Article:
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The Sympathy for the Industry label turns 10

By Mark Jordan

DECEMBER 21, 1998:  I love my label/ And my label loves me,” sing recent Memphis transplants the Chubbies on their new 45 single, a cover of an old Nick Lowe tune called, of course, “I Love My Label.” Though Lowe wrote the song in the mid-’70s for his beloved English label Stiff Records, the sentiment seems just as genuine for this punk-rock duo made up of Jeannette and Christene (no last names).

That’s because the Chubbies aren’t signed to one of the major labels, huge faceless corporate entities more obsessed with the bottom line than the bass line, where the staff could completely turn over from one day to the next. Instead, the Chubbies record for a tiny but prolific independent label run out of a guy’s house in Long Beach, California, one of those outfits that exists not to make millions but to make music.

An avid record collector with more than 10,000 45s, Long Gone John started his Sympathy for the Record Industry label in 1988 on a lark.

“I used to co-edit a paper out here called Endless Party, a music paper,” says Long Gone John. “At one point somebody was going to put out a record by a band and they stepped out of the project and I stepped in. I did this record for a local band called the Lazy Cowgirls and sort of stumbled through the whole process and thought, well, I’ve done that. That’s the end of that shit. Then all of a sudden I was absolutely deluged by friends with bands asking me to do their records. So obviously there was a great need for it to exist. So it did, and so it does.”

This week, as he closes the book on his 10th anniversary year, Long Gone John will make the long-overdue pilgrimage to Memphis, home base for some of his biggest acts, for a special Sympathy birthday concert featuring a quartet of acts from the label’s roster. Over the past decade, Sympathy has released some 550 records by more than 400 bands, “bands from all over the world. A lot of L.A. stuff, a lot of Japanese stuff, a lot of English stuff, and a lot of Memphis stuff also.”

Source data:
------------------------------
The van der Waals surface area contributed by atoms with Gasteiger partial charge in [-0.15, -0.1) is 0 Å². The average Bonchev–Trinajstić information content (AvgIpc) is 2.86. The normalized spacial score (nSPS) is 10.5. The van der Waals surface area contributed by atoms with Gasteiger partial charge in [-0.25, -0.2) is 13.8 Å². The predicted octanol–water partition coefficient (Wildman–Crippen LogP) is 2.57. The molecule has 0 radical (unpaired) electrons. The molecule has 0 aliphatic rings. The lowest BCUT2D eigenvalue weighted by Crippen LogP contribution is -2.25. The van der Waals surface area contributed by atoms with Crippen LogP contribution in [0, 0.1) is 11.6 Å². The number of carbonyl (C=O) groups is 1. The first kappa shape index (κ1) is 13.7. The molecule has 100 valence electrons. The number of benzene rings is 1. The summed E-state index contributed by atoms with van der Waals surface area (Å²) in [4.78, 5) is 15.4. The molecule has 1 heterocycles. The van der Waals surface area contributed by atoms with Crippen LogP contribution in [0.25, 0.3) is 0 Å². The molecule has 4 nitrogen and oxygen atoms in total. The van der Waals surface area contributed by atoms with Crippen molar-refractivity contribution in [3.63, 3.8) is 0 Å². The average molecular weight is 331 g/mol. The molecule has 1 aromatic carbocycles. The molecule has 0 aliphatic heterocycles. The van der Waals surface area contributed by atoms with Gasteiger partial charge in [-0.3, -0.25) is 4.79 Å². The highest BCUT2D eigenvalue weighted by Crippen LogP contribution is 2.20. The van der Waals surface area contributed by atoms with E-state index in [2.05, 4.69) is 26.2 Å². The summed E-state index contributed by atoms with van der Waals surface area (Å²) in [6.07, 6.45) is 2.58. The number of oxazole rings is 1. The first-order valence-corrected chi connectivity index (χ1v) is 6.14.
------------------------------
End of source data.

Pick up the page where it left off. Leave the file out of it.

In fact, besides such high-profile acts as Rocket From The Crypt, El Vez, and Hole, who put their first single out on the label, Sympathy has built a considerable portion of its national reputation as home to some of the luminaries of Memphis’ blues-punk scene, a musical movement that has garnered praise nationwide but remains somewhat underappreciated at home, to say the least.

Long Gone John first encountered Memphis through releases by Cordell Jackson and Panther Burns, an early Memphis punk-blues outfit. Then, in the early ’90s, Jeffrey Evans, a member of the influential Ohio blues-punk band the Gibson Brothers who had recently moved to Memphis, approached Long Gone John about releasing his side project, the Monsieur Jeffrey Evans and La Fong single “Music From Binghampton.” Evans eventually left the Gibson Brothers and formed ’68 Comeback, which still releases records on Sympathy.

Through Evans, Long Gone John met the Compulsive Gamblers, who recorded most famously for Sympathy in a later incarnation, the Oblivians. Sympathy has also released solo records by band members Jack and Greg Oblivian and put out the soundtracks to local exploitation-film auteur Mike McCarthy’s masterpiece The Sore Losers and the companion piece Shine On Sweet Starlet. In the coming months, Sympathy will issue new releases from ’68 Comeback and Jack Oblivian, and a new record by the reconstituted Compulsive Gamblers is in the works.

“Though I do lots of different kinds of records by very different kinds of bands, the thing I think I like about the stuff coming out of Memphis is that somehow it’s carrying on the tradition of the genuine spirit of rock-and-roll and at the same time is outside of that. … It’s the new Memphis rock-and-roll without trying to fucking duplicate it.”

For his 10th anniversary, Long Gone John celebrated by issuing a two-CD compilation titled The Sympathetic Majesty’s Request, covering 48 bands from the label’s first 200 releases. He also commissioned the Chubbies to record the Lowe song for a special 7-inch release.

“I was always into 7-inch records,” says Long Gone John, whose label has probably issued 350 of the little discs. “I sort of see 7-inch records as the ultimate rock-and-roll artifact – perfect three-minute hit-and-run little songs. I usually don’t have the attention span for a whole album.”

Once the anniversary year is over, however, Long Gone John will get back to business as usual, issuing his records from his tiny Long Beach house/office with only himself on staff.

“I don’t have many successes,” Long Gone John says. “I sell modest amounts of records. It’s just that I put out a lot of records. I don’t have any amazing success stories. But I think the biggest story is that here I am 10 years later still doing it by myself out of my home, and I have a minimum of three or four new releases every month.

“I have no aspirations of being much more than what I am today. Because as long as I can do it myself, keep myself out of trouble staying busy, I think I’m being successful. I don’t want to be Warner Bros. Records. … I’m happy to succeed on little levels. I never set out to do this anyway.”


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